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On Thursday, Oct. 30, 1947, television came to life in Baltimore via WMAR (also known as “Sunpapers Television”). 

“At precisely 3 o’clock,” according to a 1957 Baltimore Sun article commemorating TV’s 10th anniversary, “the picture of an Indian’s head in a circle fades out, and when light returns the screen shows the Pimlico Race Course clubhouse. Somebody named Jim McManus [later known as Jim McKay] starts talking and Baltimore’s first television program is under way.” Some 41/2 months after those horses made history, WBAL hit the airwaves on March 11, 1948, followed in November by WAAM, the precursor to WJZ-TV.

Just three years later, the juggernaut that was television had begun:  in Baltimore, television viewers already outnumbered radio listeners during the 6 p.m. to 10:30 p.m. time period, with the three stations broadcasting approximately 450 programs during their 230 hours of weekly airtime. Indeed, more than a half-million televisions had been sold in the area by 1953, according to The Sun, with approximately 90 percent of all households owning one. With WMAR and WAAM on the air from 9 a.m. to midnight, and WBAL starting broadcasting at the wee hour of 7, the question was:  how to fill all the time slots?  With very few nationally syndicated programs, the answer was locally produced programming, and the offerings, an almost eerie omen of things to come.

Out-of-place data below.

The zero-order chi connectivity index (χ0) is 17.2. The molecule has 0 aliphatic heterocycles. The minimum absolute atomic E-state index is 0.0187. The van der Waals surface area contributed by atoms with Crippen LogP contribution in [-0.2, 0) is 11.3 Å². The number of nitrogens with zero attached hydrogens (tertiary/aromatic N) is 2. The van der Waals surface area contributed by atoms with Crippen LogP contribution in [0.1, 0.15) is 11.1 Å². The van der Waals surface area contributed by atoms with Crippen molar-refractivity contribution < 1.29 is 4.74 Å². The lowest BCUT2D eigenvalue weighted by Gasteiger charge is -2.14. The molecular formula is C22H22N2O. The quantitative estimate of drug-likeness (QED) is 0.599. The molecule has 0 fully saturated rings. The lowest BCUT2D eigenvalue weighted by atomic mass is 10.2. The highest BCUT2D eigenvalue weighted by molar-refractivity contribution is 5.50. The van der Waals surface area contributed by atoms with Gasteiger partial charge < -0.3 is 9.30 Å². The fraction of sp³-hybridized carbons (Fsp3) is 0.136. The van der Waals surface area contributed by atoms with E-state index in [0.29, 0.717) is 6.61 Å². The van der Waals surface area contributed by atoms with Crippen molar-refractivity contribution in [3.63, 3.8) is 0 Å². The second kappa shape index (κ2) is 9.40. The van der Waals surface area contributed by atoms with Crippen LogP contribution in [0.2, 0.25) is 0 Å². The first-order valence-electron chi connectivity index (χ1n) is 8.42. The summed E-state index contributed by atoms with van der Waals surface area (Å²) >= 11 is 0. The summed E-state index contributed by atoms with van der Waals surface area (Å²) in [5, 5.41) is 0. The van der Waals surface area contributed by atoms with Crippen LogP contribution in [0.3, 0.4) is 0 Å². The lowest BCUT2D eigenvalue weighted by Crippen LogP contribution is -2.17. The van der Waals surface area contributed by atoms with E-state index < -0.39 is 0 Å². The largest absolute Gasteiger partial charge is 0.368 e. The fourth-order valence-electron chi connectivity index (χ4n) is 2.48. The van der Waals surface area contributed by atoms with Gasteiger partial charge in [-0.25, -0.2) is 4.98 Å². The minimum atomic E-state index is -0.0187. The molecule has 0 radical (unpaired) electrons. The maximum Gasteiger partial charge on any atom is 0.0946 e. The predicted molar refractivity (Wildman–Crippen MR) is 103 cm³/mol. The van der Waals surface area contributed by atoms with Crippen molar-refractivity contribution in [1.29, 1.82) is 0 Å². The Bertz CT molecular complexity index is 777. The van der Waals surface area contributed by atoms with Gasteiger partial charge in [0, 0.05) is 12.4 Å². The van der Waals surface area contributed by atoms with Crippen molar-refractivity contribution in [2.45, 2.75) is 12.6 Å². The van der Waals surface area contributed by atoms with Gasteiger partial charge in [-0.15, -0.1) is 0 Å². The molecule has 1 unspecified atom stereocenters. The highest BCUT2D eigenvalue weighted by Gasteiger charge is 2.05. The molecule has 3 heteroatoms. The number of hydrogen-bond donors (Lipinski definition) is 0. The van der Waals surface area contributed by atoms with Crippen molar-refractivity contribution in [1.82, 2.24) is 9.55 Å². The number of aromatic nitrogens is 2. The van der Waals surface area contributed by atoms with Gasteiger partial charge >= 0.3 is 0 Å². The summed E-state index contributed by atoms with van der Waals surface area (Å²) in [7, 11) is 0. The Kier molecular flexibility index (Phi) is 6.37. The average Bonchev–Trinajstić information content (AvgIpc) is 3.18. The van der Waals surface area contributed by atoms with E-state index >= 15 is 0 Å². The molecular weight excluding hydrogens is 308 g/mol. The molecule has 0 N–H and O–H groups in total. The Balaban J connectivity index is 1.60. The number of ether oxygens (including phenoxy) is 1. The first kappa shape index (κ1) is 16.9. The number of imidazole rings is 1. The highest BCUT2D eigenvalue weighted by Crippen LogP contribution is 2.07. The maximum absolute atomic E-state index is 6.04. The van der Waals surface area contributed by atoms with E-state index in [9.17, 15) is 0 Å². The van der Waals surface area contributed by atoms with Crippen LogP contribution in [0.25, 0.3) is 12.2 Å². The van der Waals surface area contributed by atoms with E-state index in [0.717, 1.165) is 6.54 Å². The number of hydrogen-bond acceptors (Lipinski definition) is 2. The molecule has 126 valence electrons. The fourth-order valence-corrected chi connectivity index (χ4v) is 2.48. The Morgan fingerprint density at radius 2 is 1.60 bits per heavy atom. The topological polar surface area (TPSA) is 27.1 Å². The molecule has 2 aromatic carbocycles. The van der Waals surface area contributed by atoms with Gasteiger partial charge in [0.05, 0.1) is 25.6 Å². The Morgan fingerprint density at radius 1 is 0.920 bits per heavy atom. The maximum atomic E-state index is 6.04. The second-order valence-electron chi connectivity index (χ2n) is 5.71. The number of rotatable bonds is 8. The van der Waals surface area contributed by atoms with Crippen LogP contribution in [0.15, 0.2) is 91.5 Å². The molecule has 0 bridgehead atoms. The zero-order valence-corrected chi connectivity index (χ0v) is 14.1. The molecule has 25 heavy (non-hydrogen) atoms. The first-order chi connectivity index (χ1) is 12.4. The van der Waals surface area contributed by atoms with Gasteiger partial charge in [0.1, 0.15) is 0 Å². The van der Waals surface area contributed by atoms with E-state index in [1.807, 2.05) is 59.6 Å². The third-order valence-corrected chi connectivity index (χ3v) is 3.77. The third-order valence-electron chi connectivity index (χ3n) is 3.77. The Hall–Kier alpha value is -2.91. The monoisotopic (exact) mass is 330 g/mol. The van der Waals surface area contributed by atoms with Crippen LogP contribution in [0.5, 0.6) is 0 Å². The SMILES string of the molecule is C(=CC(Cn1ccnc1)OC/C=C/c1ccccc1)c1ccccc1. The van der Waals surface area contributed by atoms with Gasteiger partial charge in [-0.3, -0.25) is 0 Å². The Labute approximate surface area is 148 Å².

There were talk shows, such as “Luncheon with the Ladies” or WMAR’s long-running “The Woman’s Angle,” all interspersed with live commercials where anything might go wrong— like the time hostess Ann Mar’s tube of Betty Crocker refrigerated biscuits exploded.

Brent Gunt, Quiz ClubThere were shopping shows like WAAM’s “Shopping for You” with Penny Chase; game shows such as renowned local producer Brent Gunts’ “Quiz Club” that offered prizes ranging from Mash’s hams to perfume, or the long-running “Dialing for Dollars” that urged you to remember the “count and the amount.” And there were science-oriented programs— “The Johns Hopkins Science Review” and “This is Your Zoo,” with Babette the Baboon.